Suzanne Fields

Beinart focuses on the views of privileged Jews in America who are far from their origins. Few have heard relatives speak English with Yiddish accents. These young Jews, who grew up in comfortable suburbs, surrounded by luxury and ease, hold scant empathy for the Israeli settlers saving to add a room or two to their houses to accommodate expanding families.

The new generation is eager to blame Israel first, much as young liberals are eager to blame the United States for the tension and violence in the Middle East. They can't criticize the Palestinians for refusing the generous terms to settle their argument with Israel, offered a decade ago by President Clinton at Camp David, nor do they credit the Israelis for withdrawing from Gaza settlements at considerable sacrifice. When Hamas sent its thanks via deadly rockets, there was no outrage.

Jeffrey Goldberg describes in Atlantic magazine the absence of proportionality in popular blogger attacks on Israel: "The (leftist) rejectionist front facing down Israel has seen every Israeli pullback as a victory not for the principle of compromise, but a victory in their campaign to eradicate Israel."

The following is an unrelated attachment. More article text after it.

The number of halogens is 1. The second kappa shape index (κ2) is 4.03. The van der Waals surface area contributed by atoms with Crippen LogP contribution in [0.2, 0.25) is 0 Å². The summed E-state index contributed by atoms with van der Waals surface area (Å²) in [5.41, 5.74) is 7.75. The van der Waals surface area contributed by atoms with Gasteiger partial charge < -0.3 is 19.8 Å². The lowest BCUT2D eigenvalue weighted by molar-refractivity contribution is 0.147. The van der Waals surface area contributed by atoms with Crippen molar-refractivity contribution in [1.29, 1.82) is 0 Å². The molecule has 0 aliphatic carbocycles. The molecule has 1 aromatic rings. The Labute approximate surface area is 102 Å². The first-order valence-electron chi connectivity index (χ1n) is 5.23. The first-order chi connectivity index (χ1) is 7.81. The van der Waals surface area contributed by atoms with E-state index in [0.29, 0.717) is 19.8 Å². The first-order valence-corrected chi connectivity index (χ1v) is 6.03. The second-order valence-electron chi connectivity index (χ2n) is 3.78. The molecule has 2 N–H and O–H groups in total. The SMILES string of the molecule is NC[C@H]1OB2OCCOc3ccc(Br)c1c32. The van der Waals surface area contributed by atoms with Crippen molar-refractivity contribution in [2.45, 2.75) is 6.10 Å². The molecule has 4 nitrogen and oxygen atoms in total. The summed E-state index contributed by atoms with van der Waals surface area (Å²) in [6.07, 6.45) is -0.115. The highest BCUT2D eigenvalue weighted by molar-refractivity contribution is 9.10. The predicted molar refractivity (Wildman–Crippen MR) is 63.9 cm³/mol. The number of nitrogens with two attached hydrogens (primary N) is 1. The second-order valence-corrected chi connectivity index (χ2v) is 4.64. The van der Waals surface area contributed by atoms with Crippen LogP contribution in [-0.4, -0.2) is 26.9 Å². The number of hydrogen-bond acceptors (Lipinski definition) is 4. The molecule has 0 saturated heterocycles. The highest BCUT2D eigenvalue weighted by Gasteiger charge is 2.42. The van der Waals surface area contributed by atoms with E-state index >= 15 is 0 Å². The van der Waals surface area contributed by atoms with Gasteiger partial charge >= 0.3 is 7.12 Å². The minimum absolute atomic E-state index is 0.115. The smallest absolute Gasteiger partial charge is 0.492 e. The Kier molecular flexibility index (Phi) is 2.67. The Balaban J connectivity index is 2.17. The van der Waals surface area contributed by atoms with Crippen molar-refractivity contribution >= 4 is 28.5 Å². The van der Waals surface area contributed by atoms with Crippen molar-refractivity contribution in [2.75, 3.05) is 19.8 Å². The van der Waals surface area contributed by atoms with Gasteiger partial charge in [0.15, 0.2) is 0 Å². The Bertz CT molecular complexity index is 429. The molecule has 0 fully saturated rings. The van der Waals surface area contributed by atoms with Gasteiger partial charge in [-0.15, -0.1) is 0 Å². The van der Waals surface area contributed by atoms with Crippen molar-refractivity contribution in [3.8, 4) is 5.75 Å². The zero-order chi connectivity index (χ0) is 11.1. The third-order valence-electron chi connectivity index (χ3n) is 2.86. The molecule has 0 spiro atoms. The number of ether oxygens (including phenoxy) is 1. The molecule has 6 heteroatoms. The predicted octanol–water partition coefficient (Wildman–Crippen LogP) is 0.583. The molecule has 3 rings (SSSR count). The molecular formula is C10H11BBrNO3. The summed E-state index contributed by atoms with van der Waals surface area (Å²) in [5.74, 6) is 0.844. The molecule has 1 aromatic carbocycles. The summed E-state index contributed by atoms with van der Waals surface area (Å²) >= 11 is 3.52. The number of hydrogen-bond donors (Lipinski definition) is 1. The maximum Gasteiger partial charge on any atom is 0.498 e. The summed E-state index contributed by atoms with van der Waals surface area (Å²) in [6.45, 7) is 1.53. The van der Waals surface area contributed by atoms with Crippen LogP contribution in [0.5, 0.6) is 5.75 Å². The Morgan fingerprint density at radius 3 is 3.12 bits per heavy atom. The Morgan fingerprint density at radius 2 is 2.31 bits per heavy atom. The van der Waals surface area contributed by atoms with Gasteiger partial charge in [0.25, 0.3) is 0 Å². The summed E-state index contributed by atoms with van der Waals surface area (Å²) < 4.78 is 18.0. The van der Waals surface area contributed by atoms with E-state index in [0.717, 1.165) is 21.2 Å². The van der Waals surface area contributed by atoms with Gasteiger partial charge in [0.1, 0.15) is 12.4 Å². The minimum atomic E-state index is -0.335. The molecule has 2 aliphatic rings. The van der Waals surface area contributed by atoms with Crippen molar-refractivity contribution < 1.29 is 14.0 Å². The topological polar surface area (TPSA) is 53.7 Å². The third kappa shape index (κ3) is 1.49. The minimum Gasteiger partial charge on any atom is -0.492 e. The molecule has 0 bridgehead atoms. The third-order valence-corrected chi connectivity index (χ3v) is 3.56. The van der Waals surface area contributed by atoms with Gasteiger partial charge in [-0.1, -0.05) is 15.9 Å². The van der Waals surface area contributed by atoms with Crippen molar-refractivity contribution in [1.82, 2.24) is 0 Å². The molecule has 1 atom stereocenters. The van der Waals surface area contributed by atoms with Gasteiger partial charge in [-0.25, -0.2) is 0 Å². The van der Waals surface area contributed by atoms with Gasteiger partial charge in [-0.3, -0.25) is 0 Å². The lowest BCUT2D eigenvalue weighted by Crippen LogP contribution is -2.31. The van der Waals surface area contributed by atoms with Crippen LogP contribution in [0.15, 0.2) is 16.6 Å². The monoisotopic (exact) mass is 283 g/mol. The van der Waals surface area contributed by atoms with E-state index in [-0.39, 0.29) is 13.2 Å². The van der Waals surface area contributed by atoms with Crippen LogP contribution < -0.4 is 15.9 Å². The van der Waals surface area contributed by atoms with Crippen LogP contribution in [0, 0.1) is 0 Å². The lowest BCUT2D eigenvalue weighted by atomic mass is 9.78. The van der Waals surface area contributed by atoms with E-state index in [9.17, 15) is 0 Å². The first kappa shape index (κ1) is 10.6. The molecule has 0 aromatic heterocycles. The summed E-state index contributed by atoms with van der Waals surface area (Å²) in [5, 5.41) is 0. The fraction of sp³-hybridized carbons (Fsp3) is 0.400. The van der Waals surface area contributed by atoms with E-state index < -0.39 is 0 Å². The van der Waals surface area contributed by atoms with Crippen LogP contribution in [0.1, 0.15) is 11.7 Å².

Reality in the Middle East never remains static, and every generation must forge its response from both experience and history. Aaron David Miller, who was actively engaged in the "peace process" in both Bush administrations and the Clinton administration, now thinks the process should be on hold because big decisions require strong leaders, and there is no Anwar Sadat or Menachim Begin to seize opportunity today. U.S. power is real, but defying and mocking the United States takes no particular courage today. Barack Obama, ever ready with an apology to troublemakers, has already won his Peace Prize.

But hope is not dead. This week, lots of Americans -- young and old, Orthodox, Christian and secular, black, white and other -- celebrated with the Israelis the 62nd birthday of an independent Israel with parades and marching bands. As far as we know, Satan made no appearance, but a helluva good time was had by all.


Suzanne Fields

Suzanne Fields is currently working on a book that will revisit John Milton's 'Paradise Lost.'

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